We initiated this study to better understand the mechanism by which Ches1 suppresses checkpoint phenotypes in S. cerevisiae checkpoint mutants. We found that the Ches1 protein interacts with Sin3, a member of the S. cerevisiae Sin3/Rpd3 HDAC complex. We further demonstrated that Ches1 does not suppress the DNA damage response in sin3 mutant strains, and overexpression of SIN3 blocks Ches1-mediated G2/M arrest after DNA damage. Thus, Ches1 appears to function by inhibition of Sin3 function. This inhibition may be the result of competition for binding between the high-level expression of the heterologous human Ches1 protein and endogenous yeast proteins.
These findings also led us to determine the role of Sin3 and its associated HDAC, Rpd3, in the response to DNA damage. Loss of Sin3/Rpd3 activity by deletion of either the SIN3 or RPD3 gene in checkpoint mutant strains increased survival in response to DNA damage and replication blocks and restored an appropriate cell cycle delay.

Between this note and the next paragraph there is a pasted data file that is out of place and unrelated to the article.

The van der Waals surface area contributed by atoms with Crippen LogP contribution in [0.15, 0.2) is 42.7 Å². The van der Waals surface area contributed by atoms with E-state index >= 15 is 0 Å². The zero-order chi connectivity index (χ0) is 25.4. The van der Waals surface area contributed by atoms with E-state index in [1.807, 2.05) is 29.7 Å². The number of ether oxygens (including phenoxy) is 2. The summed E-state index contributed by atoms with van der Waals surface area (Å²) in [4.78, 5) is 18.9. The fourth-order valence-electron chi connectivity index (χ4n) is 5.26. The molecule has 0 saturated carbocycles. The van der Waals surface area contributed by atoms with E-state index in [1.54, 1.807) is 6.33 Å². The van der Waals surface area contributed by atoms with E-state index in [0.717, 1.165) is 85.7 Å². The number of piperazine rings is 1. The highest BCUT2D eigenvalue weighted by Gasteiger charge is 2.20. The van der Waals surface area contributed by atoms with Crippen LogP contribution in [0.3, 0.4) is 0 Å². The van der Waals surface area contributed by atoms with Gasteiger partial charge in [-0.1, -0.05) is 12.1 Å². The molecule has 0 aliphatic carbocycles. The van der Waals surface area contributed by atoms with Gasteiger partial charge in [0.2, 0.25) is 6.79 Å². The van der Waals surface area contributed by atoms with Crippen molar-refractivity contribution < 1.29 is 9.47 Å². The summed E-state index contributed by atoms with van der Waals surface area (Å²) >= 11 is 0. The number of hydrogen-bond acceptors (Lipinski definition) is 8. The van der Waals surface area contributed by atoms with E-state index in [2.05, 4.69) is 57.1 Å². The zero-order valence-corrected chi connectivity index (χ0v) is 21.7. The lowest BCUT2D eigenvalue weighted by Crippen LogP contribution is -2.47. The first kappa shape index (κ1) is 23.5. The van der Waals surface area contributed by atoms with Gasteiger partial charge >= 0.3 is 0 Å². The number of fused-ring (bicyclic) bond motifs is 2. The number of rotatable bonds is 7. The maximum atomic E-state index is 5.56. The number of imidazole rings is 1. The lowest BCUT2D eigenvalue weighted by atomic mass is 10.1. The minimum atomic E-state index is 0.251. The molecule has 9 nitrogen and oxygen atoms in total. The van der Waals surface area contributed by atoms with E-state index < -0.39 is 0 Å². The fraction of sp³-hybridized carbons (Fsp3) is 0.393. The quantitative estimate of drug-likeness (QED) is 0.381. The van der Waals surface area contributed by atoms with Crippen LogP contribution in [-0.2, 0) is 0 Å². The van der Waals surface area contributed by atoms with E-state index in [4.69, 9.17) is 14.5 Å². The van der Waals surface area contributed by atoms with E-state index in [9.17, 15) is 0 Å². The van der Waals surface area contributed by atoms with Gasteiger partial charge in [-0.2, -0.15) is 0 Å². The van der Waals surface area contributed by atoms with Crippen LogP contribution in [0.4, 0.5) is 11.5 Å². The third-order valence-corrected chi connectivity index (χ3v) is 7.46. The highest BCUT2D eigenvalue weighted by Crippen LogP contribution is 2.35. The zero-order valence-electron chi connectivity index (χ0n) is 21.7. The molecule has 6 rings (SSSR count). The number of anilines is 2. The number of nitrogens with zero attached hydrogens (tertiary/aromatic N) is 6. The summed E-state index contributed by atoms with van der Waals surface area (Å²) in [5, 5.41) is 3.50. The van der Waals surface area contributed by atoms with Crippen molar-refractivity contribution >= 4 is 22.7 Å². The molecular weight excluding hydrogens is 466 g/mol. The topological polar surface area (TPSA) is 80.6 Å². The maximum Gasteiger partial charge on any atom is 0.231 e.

Prior work has demonstrated that chromatin status influences the S. cerevisiae cell cycle. In particular, acetylation of H3 and H4 histone tails is necessary for transit through the G2/M cell cycle phase in the absence of damage (16, 25, 27, 30). Alteration of centromeric structure by mutation of NPS1, a component of the RSC chromatin-remodeling complex, also results in a permanent G2/M arrest that is dependent on the spindle checkpoint (44). In contrast, we observed no significant G2/M delay in Sin3/Rpd3-deficient strains in the absence of damage. Our data indicate that disrupting the Sin3/Rpd3 deacetylase restores a G2/M cell cycle arrest, but this response occurs only after the cells are exposed to DNA damage.